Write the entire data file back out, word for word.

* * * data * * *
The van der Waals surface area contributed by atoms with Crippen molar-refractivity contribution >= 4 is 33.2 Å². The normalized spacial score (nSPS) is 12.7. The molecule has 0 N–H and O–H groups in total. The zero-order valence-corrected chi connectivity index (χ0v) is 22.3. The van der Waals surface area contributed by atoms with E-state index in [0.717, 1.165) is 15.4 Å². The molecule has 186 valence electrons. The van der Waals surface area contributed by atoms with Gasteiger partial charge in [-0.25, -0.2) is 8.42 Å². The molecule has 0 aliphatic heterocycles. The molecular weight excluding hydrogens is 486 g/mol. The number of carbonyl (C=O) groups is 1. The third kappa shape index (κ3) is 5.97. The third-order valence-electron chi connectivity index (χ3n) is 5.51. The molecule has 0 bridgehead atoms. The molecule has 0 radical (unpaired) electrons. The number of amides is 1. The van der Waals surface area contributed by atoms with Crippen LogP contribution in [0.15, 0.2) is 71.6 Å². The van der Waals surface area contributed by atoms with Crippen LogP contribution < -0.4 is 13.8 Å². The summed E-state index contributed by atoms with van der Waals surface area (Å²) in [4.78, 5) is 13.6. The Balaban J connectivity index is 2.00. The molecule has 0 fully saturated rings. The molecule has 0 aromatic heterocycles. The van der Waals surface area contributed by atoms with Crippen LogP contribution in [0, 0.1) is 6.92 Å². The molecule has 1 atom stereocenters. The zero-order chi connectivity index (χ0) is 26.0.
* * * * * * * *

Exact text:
The van der Waals surface area contributed by atoms with Crippen molar-refractivity contribution >= 4 is 33.2 Å². The normalized spacial score (nSPS) is 12.7. The molecule has 0 N–H and O–H groups in total. The zero-order valence-corrected chi connectivity index (χ0v) is 22.3. The van der Waals surface area contributed by atoms with E-state index in [0.717, 1.165) is 15.4 Å². The molecule has 186 valence electrons. The van der Waals surface area contributed by atoms with Gasteiger partial charge in [-0.25, -0.2) is 8.42 Å². The molecule has 0 aliphatic heterocycles. The molecular weight excluding hydrogens is 486 g/mol. The number of carbonyl (C=O) groups is 1. The third kappa shape index (κ3) is 5.97. The third-order valence-electron chi connectivity index (χ3n) is 5.51. The molecule has 0 bridgehead atoms. The molecule has 0 radical (unpaired) electrons. The number of amides is 1. The van der Waals surface area contributed by atoms with Crippen LogP contribution in [0.15, 0.2) is 71.6 Å². The van der Waals surface area contributed by atoms with Crippen LogP contribution < -0.4 is 13.8 Å². The summed E-state index contributed by atoms with van der Waals surface area (Å²) in [4.78, 5) is 13.6. The Balaban J connectivity index is 2.00. The molecule has 0 fully saturated rings. The molecule has 0 aromatic heterocycles. The van der Waals surface area contributed by atoms with Crippen LogP contribution in [0, 0.1) is 6.92 Å². The molecule has 1 atom stereocenters. The zero-order chi connectivity index (χ0) is 26.0.